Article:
- Expand your knowledge. You can take a side hustle in a different direction or use it as a test whenever you want to. Because it’s yours it’s extremely agile and flexible. You can easily change direction with a whim or a suggestion. At the chamber you have stakeholders to answer to and board members. Your other business can quench your thirst for excitement and trying something new that the chamber might not be ready for.
Cons of a Side Hustle as a Chamber Professional
Your position as a business leader in the community is a difficult one as people often associate you and your opinions as official words from the chamber. This can make a side hustling more difficult.
There are some things you need to be aware of when it comes to starting your own thing.
- Personal gain. If you leverage your extended network for your own personal gain, people may feel obligated to contribute but they may also resent it. Avoid the temptation of using the chamber mailing list to grow your side work. Let people who are interested come to you if they are chamber members or board members. approaching them directly could make them feel awkward.
- A blurred line between work and hustle. Many chamber pros have their own business or side hustle. You want to be very clear that when you’re on the chamber clock you’re not working your own business or hustle. Avoid the temptation to use chamber resources for what you’re doing on the side.
- Using your business for chamber needs. While it may be tempting if your side hustle covers something the chamber needs to insert your business into the entity to do it, you want to avoid this. For instance, if you’re having a speaker come in from out of town and they require a place to stay, don’t book them at your vacation property unless you are donating it to the cause. Keep in mind, even the appearance of placing your own personal interests over those of the chamber can cost you your position. And your on-the-side gig will quickly have to become your main source of income, whether you’re ready or not.
- Unhealthy competition. This is a difficult position to be in. If your side hustle puts you in direct competition with a chamber member or board member, you could have complications. Sure, many chamber pros have their own established business that is in competition with chamber members. But in those cases they often leave it to someone else to run like a spouse or relative. If the side hustle is legitimately yours and you’re not involved with anyone else, the competition between you and your member can become more vitriolic.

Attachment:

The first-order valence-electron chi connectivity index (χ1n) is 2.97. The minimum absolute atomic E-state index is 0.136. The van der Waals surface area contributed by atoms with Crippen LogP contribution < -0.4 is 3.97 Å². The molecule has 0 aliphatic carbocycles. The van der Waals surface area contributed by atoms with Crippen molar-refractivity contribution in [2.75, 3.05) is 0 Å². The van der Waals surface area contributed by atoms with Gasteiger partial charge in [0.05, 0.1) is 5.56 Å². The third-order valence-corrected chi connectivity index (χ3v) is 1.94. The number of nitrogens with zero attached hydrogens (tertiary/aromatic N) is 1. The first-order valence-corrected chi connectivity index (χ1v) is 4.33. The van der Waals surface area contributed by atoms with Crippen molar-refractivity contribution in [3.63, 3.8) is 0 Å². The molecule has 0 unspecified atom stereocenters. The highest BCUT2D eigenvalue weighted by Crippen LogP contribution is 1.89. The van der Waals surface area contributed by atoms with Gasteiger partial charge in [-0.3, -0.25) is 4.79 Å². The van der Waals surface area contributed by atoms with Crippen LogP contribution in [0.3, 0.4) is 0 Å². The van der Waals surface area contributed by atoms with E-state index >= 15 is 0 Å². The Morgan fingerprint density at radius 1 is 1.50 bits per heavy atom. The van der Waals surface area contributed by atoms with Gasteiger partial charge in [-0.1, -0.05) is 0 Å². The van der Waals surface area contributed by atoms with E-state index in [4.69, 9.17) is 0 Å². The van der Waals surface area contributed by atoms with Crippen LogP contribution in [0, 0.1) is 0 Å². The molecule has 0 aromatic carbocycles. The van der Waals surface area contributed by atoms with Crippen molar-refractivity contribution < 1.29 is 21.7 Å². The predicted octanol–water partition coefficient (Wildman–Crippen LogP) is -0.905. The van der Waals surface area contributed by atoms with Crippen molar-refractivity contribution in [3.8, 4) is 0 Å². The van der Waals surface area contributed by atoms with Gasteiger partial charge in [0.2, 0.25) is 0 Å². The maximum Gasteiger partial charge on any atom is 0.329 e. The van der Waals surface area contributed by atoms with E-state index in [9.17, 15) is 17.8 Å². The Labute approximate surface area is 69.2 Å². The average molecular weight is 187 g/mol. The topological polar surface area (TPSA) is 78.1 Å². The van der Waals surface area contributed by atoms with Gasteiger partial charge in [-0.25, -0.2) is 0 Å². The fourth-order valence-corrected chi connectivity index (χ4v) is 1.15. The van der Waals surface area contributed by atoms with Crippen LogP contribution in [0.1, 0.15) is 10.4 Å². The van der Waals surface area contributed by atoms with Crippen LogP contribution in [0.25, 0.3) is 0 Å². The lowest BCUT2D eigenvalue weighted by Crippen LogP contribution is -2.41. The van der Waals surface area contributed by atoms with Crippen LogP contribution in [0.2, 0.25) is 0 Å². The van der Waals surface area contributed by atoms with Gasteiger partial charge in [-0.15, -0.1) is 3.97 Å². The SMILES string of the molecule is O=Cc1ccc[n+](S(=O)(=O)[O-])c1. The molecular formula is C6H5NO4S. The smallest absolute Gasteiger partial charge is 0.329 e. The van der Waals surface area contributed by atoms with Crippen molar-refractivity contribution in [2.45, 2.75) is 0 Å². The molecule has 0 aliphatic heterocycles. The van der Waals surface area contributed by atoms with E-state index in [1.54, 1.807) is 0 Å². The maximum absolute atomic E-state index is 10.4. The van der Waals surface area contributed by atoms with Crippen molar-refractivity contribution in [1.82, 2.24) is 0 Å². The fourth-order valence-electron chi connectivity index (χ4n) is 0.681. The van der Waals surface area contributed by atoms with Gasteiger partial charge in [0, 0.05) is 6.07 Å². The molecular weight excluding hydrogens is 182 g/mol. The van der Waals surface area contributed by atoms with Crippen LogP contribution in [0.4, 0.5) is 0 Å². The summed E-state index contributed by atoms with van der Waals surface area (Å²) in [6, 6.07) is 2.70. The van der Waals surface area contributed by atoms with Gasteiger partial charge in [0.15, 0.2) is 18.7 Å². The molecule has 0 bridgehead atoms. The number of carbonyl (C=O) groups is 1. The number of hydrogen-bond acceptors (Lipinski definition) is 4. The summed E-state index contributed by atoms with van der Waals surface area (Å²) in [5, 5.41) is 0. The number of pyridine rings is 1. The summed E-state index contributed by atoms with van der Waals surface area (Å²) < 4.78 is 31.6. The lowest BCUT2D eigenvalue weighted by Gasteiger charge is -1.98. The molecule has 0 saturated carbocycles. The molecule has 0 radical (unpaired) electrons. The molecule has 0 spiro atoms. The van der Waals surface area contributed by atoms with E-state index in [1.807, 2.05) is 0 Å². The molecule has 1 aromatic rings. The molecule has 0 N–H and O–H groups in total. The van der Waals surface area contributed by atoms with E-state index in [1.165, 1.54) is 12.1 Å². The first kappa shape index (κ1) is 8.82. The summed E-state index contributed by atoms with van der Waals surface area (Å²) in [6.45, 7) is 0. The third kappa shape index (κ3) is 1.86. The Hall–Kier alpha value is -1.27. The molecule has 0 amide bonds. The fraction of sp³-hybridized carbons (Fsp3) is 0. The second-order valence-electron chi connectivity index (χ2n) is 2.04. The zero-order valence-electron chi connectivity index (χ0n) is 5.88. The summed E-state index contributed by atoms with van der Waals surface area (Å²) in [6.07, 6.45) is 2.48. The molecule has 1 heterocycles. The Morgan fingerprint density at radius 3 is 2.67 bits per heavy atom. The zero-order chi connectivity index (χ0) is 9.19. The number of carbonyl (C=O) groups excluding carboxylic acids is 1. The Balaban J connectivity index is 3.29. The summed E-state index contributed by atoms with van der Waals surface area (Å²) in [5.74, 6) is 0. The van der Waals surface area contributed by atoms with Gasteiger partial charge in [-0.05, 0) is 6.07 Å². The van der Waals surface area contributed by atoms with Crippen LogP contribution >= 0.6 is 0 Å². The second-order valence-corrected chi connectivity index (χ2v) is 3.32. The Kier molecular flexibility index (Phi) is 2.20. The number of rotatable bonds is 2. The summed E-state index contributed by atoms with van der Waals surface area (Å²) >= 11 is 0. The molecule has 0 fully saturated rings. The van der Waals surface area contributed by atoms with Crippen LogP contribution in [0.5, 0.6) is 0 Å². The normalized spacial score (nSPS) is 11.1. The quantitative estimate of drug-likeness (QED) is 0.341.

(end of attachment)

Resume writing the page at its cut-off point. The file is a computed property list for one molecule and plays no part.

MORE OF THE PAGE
That being said, if you are still interested in trying out a side hustle here are some of the most popular ideas among your peers. The following list was compiled from responses in the Chamber of Commerce Pros Facebook group. You can follow the entire conversation here.
Popular Side Hustles for Chamber Pros
Please note: these positions are by no means an endorsement but rather things that other chamber pros across the country are currently doing on their own time in addition to their chamber duties.
- Travel agent
- Crisis management consultant
- Jewelry sales
- Sports announcer
- Fashion Stylist
- Entertainer including singing, impersonation, playing an instrument, or performing comedy
- Social media/ marketing
- Makeup/nails and skin-care sales
- Executive or life coaching
- Secret shopper
- Artisinal farmer
- Essential oils distributor
- Real estate sales or landlord
- Online course creator
- Teaching college courses or club organizations
- HR consultant
- Cookware sales
If you’re in the chamber industry and you’re considering a side hustle, you’re in good company. They’re a lot of chamber professionals currently making it work. With the internet and the ability to work any hour you have the inclination to, many professionals are finding ways to subsidize their salaries. There can be some concerns in overlapping work lives so be careful on how you arrange your work schedules.
As Yourself These Questions:
- If so many chamber professionals are taking on and thriving with a side gig, how does this apply to your current members?
- Are you reaching out to the side hustlers?
- What programs could you offer to attract them?
- Many side hustles will turn into lucrative businesses. How can you support that?